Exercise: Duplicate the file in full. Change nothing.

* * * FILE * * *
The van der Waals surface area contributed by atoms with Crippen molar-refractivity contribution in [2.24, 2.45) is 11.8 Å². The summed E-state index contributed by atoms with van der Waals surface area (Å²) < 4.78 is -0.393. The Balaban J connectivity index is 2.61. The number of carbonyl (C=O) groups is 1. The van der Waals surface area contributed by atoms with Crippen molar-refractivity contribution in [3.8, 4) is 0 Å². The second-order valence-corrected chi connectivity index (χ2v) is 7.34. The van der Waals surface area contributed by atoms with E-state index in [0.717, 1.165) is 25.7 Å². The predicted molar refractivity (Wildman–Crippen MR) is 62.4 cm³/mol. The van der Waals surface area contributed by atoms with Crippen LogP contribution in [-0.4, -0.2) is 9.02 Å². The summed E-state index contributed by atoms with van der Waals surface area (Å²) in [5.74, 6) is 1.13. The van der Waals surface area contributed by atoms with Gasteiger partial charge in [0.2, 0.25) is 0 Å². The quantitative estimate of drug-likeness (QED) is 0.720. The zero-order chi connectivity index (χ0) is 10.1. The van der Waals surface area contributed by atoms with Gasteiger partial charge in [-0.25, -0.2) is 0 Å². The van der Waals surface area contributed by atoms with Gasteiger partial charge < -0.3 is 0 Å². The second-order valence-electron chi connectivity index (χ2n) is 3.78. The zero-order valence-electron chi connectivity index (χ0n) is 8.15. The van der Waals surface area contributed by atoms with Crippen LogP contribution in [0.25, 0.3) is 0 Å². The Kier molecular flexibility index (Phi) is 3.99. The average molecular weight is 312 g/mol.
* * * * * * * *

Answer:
The van der Waals surface area contributed by atoms with Crippen molar-refractivity contribution in [2.24, 2.45) is 11.8 Å². The summed E-state index contributed by atoms with van der Waals surface area (Å²) < 4.78 is -0.393. The Balaban J connectivity index is 2.61. The number of carbonyl (C=O) groups is 1. The van der Waals surface area contributed by atoms with Crippen molar-refractivity contribution in [3.8, 4) is 0 Å². The second-order valence-corrected chi connectivity index (χ2v) is 7.34. The van der Waals surface area contributed by atoms with E-state index in [0.717, 1.165) is 25.7 Å². The predicted molar refractivity (Wildman–Crippen MR) is 62.4 cm³/mol. The van der Waals surface area contributed by atoms with Crippen LogP contribution in [-0.4, -0.2) is 9.02 Å². The summed E-state index contributed by atoms with van der Waals surface area (Å²) in [5.74, 6) is 1.13. The van der Waals surface area contributed by atoms with Gasteiger partial charge in [0.2, 0.25) is 0 Å². The quantitative estimate of drug-likeness (QED) is 0.720. The zero-order chi connectivity index (χ0) is 10.1. The van der Waals surface area contributed by atoms with Gasteiger partial charge in [-0.25, -0.2) is 0 Å². The van der Waals surface area contributed by atoms with Gasteiger partial charge < -0.3 is 0 Å². The second-order valence-electron chi connectivity index (χ2n) is 3.78. The zero-order valence-electron chi connectivity index (χ0n) is 8.15. The van der Waals surface area contributed by atoms with Crippen LogP contribution in [0.25, 0.3) is 0 Å². The Kier molecular flexibility index (Phi) is 3.99. The average molecular weight is 312 g/mol.